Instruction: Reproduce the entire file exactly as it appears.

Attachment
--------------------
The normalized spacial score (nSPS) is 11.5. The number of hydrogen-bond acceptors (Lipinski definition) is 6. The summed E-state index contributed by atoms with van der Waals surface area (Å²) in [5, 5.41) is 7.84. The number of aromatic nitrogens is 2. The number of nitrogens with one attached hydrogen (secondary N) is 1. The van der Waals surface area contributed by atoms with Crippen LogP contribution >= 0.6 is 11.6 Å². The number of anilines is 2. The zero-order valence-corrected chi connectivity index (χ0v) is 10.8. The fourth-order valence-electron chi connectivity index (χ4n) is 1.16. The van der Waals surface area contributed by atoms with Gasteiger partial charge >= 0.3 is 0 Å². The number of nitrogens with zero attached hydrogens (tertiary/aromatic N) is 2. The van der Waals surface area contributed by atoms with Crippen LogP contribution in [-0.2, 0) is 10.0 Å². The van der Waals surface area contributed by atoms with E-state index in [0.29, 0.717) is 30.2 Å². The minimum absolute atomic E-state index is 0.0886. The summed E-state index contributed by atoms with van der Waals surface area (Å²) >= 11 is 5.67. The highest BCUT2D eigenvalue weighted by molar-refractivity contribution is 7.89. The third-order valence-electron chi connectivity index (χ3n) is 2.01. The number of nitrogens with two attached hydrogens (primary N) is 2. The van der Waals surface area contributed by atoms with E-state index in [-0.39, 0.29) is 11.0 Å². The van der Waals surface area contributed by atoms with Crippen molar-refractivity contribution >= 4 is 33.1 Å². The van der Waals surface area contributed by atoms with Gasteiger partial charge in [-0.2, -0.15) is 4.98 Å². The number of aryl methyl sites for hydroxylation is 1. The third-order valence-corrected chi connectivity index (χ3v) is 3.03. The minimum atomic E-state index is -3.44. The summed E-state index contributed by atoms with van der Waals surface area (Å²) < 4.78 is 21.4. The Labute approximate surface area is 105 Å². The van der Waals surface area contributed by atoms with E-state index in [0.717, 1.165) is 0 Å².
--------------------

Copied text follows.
The normalized spacial score (nSPS) is 11.5. The number of hydrogen-bond acceptors (Lipinski definition) is 6. The summed E-state index contributed by atoms with van der Waals surface area (Å²) in [5, 5.41) is 7.84. The number of aromatic nitrogens is 2. The number of nitrogens with one attached hydrogen (secondary N) is 1. The van der Waals surface area contributed by atoms with Crippen LogP contribution >= 0.6 is 11.6 Å². The number of anilines is 2. The zero-order valence-corrected chi connectivity index (χ0v) is 10.8. The fourth-order valence-electron chi connectivity index (χ4n) is 1.16. The van der Waals surface area contributed by atoms with Gasteiger partial charge >= 0.3 is 0 Å². The number of nitrogens with zero attached hydrogens (tertiary/aromatic N) is 2. The van der Waals surface area contributed by atoms with Crippen LogP contribution in [-0.2, 0) is 10.0 Å². The van der Waals surface area contributed by atoms with E-state index in [0.29, 0.717) is 30.2 Å². The minimum absolute atomic E-state index is 0.0886. The summed E-state index contributed by atoms with van der Waals surface area (Å²) >= 11 is 5.67. The highest BCUT2D eigenvalue weighted by molar-refractivity contribution is 7.89. The third-order valence-electron chi connectivity index (χ3n) is 2.01. The number of nitrogens with two attached hydrogens (primary N) is 2. The van der Waals surface area contributed by atoms with E-state index in [-0.39, 0.29) is 11.0 Å². The van der Waals surface area contributed by atoms with Crippen molar-refractivity contribution >= 4 is 33.1 Å². The van der Waals surface area contributed by atoms with Gasteiger partial charge in [-0.2, -0.15) is 4.98 Å². The number of aryl methyl sites for hydroxylation is 1. The third-order valence-corrected chi connectivity index (χ3v) is 3.03. The minimum atomic E-state index is -3.44. The summed E-state index contributed by atoms with van der Waals surface area (Å²) < 4.78 is 21.4. The Labute approximate surface area is 105 Å². The van der Waals surface area contributed by atoms with E-state index in [0.717, 1.165) is 0 Å².